The M600 still garners attention, not least as it’s one of the stars of the film Fast and Furious 9, but only a couple of dozen coupés ever hit the roads, and only two soft-top M600 Speedsters, with company funds underwritten by a Chinese investor who bought Noble in 2015.

Boutwood would like to do better with the M500 to the tune of up to 50 cars per year. That would still be modest compared with mainstream rivals but “would be mass production for us”, he said.

A brief history of Noble

1999: British car designer and engineer Lee Noble launches his eponymous sports car firm, having previously designed Ultima’s early models. Its first car, the M10 convertible, uses a naturally aspirated 2.5-litre V6 with 166bhp.

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2000: The better-known and bigger-selling M12 arrives to cement Noble as an established sports car brand. Power – up to 425bhp of it in the top-rung M400 variant – is supplied by a twin-turbo Ford V6, while a radical fibreglass body helps to make weight and price as competitiveas possible.

2004: A prototype of the M12’s successor, the M14, is revealed at the British motor show, but high development costs put a stop to production. It will be followed in 2006 by the heavily re-engineered M15.

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2008: Lee Noble leaves Noble Automotive and sets up a new venture, Fenix Automotive. His original firm begins development of the 650bhp M600 supercar, which will go on sale in 2010.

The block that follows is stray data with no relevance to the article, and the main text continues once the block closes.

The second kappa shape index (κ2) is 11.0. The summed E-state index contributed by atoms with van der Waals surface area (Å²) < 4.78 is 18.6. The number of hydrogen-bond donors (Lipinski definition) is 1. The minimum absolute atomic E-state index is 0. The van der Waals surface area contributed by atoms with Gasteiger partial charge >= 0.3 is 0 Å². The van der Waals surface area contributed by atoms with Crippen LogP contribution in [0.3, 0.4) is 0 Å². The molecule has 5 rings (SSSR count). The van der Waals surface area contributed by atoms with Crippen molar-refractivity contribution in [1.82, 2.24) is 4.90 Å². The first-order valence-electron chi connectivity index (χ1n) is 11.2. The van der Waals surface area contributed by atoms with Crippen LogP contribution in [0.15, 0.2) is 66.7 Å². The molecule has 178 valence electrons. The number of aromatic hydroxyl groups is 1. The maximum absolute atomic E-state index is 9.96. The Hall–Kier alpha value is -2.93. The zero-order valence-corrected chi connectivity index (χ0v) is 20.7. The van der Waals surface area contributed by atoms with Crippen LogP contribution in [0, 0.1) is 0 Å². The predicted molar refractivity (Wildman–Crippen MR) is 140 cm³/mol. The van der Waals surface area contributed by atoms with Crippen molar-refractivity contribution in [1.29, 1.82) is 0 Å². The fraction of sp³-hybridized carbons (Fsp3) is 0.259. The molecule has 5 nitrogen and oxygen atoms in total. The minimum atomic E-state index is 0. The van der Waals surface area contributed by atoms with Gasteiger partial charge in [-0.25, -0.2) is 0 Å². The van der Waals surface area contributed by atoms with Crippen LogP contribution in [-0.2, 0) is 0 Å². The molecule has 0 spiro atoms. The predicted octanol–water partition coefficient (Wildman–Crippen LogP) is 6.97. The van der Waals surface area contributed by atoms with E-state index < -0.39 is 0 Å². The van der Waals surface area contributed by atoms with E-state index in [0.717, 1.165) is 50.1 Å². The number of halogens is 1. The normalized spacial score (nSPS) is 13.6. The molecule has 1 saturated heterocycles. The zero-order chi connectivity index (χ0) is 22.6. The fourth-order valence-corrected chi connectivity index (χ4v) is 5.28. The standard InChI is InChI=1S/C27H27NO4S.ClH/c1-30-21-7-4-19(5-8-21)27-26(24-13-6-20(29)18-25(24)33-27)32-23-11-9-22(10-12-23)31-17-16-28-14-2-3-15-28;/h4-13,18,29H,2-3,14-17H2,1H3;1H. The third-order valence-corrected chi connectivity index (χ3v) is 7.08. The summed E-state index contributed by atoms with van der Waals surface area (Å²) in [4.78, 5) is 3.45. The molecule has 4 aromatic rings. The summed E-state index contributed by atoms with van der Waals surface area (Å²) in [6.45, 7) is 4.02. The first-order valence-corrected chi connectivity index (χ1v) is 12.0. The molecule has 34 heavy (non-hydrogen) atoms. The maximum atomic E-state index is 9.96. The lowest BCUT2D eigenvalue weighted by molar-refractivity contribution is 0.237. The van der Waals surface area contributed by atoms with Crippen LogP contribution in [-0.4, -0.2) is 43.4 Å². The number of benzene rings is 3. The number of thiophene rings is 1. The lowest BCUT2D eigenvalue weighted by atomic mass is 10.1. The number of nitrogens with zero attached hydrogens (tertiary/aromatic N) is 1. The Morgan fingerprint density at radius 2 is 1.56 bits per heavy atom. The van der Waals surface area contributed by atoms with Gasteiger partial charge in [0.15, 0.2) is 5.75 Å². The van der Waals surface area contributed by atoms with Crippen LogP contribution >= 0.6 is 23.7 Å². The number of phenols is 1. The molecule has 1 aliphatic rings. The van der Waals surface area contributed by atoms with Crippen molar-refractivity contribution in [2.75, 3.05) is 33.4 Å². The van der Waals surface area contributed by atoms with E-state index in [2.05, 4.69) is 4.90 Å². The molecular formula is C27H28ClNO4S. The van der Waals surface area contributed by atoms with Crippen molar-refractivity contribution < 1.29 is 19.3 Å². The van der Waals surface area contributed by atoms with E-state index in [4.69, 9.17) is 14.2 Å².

2018: The entry-level M500 is shown in concept form – just six months after managing director Peter Boutwood completed his first sketch – at the Goodwood Festival of Speed. Noble plans to pair a Ford V6 with a DSG dual-clutch automatic gearbox.

Buy British: the best home-grown specialist sports cars

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Ultima RS: Few cars simultaneously bring Bugatti Veyron-beating power, wear a numberplate at each end and cost the same as the BMW M3. Ultima’s most powerful model yet uses a Chevrolet V8 tuned to 1200bhp to sprint from 0-60mph in just 2.3sec and on to a top speed north of 250mph.

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QuestionEverything 13 January 2022
You'd have to be brave to spend £150k on the Noble. The styling is pretty generic & how confident could you be about the cars reliability & the firm's future?
MisterMR44 13 January 2022

Well... it will certainly be exclusive. As good as they are, Nobels are a rare sight on any road. That in itself may well be worth the premium for some... but I'd wager most will take their £150-200k and by something that everyone else has got with an 'all those people can't be wrong' reassurance.

Boris9119 12 January 2022

Agree with most of the other comments, and I could not see myself enjoying the ownership experience. But I think they will be able to find 50 punters a year and it sounds as though they will be pleased (and profitable) with that.